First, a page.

[00:12:27] DB: Yeah. I got to be sensitive here, because this is literally my second, one and a half days in. They have some stuff that they're going to publish. I think, that they made public, they're publishing later this month, that'll clarify a little bit. I can't really go into too much regarding their use cases, or anything like that. Just wouldn't be appropriate, given the publication they're about to do.
I can talk about what I would hope we would do. I'm coming into this thinking, wherever we can use the great work that the community's done, some of those contributions being from Microsoft, and ION and stuff like that, certainly, I would advocate for that use. There's no reason to go and reinvent the wheel.
Wherever we can take components from the existing open source and standards of this ecosystem that has been thriving for five years, we're certainly going to do it, in my opinion. Now, I have to dig more in to understand exactly what applies and where. That's a discussion about use cases and comparing what fits them. I think, it's going to happen, if I had to eyeball it, and it looks like there's a good fit, obviously things at ION and other stuff, given what they want to do. Can't talk about specifics just yet.
[00:13:24] CK: All right, awesome. I guess, I would love to open it up to Shinobi, or P, or Level39, to maybe take the conversation, or jump in with some questions.
[00:13:34] S: First of all, it might be a good idea, Dan, just to breakdown ION and how a node for ION works and interacts with the main chain and then IPFS, just to really technically get across why that is an open thing that you can't just shut down, because Microsoft goes away.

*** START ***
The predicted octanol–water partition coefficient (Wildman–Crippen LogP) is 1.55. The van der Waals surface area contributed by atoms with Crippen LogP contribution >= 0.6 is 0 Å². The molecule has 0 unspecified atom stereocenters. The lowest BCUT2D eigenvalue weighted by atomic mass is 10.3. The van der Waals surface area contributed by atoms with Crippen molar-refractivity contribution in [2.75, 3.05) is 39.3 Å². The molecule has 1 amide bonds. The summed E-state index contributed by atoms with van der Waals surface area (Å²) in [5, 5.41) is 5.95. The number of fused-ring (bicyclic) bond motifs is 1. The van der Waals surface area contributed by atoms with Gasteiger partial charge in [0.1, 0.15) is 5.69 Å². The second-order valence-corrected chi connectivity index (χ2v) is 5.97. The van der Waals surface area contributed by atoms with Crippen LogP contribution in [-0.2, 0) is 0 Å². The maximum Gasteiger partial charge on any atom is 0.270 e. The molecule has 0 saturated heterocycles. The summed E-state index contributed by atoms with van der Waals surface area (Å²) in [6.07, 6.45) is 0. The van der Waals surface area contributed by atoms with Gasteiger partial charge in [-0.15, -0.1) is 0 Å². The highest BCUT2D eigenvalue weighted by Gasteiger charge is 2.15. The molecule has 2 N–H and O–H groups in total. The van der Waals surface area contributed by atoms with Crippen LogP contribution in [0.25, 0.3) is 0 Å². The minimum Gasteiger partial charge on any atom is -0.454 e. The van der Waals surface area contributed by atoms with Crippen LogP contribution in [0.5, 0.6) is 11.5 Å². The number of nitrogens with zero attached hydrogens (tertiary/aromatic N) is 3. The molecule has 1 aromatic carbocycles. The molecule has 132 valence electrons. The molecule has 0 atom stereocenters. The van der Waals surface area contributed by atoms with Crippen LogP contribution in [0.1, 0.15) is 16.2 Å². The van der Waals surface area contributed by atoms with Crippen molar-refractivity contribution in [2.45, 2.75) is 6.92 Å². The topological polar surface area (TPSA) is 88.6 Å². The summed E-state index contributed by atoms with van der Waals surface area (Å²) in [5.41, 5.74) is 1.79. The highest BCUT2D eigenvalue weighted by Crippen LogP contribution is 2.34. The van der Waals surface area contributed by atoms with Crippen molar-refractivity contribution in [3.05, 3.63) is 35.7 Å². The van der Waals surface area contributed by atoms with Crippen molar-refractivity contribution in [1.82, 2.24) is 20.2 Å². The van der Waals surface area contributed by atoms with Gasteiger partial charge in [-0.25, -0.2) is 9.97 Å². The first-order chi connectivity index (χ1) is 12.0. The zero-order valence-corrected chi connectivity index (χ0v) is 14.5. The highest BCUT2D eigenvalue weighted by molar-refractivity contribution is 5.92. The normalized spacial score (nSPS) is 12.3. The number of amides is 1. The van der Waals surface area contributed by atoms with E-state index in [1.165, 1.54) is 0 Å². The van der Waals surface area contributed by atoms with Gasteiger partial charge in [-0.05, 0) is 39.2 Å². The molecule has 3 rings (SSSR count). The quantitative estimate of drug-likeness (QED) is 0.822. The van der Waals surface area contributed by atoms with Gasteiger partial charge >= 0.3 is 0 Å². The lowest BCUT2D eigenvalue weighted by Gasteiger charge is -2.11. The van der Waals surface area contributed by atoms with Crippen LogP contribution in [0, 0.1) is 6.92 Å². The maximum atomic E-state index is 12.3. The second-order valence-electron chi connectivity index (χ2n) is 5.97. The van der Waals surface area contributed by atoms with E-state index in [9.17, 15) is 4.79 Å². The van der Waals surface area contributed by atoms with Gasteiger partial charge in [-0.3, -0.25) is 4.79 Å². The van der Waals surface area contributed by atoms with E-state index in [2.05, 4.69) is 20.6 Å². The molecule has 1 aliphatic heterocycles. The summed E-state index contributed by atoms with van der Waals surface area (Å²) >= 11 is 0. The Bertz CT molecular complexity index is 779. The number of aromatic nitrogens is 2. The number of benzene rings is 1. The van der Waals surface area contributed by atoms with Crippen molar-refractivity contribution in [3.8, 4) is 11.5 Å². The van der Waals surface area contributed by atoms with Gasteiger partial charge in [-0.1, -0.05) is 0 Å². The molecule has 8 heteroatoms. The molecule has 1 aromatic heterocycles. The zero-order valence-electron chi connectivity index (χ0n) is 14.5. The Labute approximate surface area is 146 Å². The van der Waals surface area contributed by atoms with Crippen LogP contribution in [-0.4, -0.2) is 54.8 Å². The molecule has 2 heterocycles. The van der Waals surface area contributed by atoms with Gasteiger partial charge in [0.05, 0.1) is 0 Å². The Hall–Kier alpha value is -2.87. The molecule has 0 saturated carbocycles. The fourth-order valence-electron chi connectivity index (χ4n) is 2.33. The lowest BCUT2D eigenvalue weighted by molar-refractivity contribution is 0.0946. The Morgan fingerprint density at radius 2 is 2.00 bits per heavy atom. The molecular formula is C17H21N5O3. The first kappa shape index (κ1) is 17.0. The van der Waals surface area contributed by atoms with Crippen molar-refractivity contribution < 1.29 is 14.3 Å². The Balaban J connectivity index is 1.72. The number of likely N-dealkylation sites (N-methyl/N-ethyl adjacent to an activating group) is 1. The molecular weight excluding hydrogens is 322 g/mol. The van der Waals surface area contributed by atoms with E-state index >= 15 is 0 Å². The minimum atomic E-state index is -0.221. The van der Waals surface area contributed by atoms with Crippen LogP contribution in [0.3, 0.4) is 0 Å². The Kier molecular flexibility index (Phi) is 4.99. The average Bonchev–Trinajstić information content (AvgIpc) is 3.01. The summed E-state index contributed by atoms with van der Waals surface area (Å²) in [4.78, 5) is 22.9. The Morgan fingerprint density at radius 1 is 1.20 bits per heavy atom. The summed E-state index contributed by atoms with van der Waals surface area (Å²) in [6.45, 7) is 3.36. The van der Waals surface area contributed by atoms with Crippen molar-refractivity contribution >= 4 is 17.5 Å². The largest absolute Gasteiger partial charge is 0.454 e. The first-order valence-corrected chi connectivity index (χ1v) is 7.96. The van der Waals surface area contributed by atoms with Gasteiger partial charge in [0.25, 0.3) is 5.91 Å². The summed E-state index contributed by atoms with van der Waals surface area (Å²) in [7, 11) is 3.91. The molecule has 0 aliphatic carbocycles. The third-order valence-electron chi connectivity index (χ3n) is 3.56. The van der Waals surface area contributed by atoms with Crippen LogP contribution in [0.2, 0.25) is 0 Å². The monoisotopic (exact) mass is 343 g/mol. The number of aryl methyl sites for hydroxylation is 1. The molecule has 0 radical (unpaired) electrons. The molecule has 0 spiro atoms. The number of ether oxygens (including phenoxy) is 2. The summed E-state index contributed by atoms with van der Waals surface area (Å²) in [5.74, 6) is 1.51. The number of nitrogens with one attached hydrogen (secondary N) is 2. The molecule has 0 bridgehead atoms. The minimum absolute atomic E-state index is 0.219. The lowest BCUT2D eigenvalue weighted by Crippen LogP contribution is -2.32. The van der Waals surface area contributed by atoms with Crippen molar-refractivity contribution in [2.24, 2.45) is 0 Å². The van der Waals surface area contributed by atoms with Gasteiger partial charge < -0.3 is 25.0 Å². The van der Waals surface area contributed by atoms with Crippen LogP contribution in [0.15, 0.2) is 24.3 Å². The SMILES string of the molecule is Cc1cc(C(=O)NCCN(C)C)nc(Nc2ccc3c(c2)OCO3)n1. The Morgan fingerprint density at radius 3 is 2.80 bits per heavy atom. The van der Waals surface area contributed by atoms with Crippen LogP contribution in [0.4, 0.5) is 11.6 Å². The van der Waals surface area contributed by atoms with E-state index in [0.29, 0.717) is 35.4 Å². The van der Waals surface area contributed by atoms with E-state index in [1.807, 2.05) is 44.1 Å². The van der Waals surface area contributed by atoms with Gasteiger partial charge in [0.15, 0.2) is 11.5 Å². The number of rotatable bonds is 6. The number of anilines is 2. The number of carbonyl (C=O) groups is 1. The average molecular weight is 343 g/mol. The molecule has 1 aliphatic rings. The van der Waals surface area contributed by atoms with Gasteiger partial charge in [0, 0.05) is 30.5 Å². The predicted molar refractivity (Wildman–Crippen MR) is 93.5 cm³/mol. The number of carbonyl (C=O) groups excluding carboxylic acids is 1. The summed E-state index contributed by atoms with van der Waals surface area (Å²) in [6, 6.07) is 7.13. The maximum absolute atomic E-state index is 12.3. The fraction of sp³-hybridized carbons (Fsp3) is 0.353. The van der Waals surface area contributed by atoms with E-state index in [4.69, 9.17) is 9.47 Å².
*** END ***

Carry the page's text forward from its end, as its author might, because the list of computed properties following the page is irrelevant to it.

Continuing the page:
[00:13:52] DB: Yeah, absolutely. When we talk about ION, for anyone who’s not familiar with this stuff, decentralized identifiers are essentially, think of them like, big usernames, big Twitter handles, essentially. They're unique and you can create them. You don't need to rely on any third party. Technically, your device and you have to be online when you create an ID. You can create as many as you want. You don't just have to have one. There's many systems of creating these IDs. These ideas are typically backed by public and private key pairs. Service end points, or URLs associated with them, where data might exist.
The communities has a 100 different implementations. Literally, almost a 150 of how you make decentralized identifiers. ION is one such implementation of the decentralized identifier standard. It's an implementation on top of Bitcoin. It's a layer-two protocol. It's permissionless. It's public. It doesn't have any central intermediaries. There's no validator nodes. There's no trusted authorities, anything like that. It's not a blockchain. It's not a separate blockchain, or some sort of pegged system.
What it really is, it is a way to use embeddable data that you embed inside a Bitcoin transaction, plus a second layer network to provide a global state of identifiers. If I was Alice and I wanted to get an identifier, I would use a wallet of some kind. I would generate an ID. That ID would have keys tied to it. Then end points for locations where my data exists, because ION does not contain any personal information. It's not throw your data on a blockchain, or anything like that. ION is about – essentially, it's like a replacement for DNS in some ways. Certainly for PGB, which just does those things better.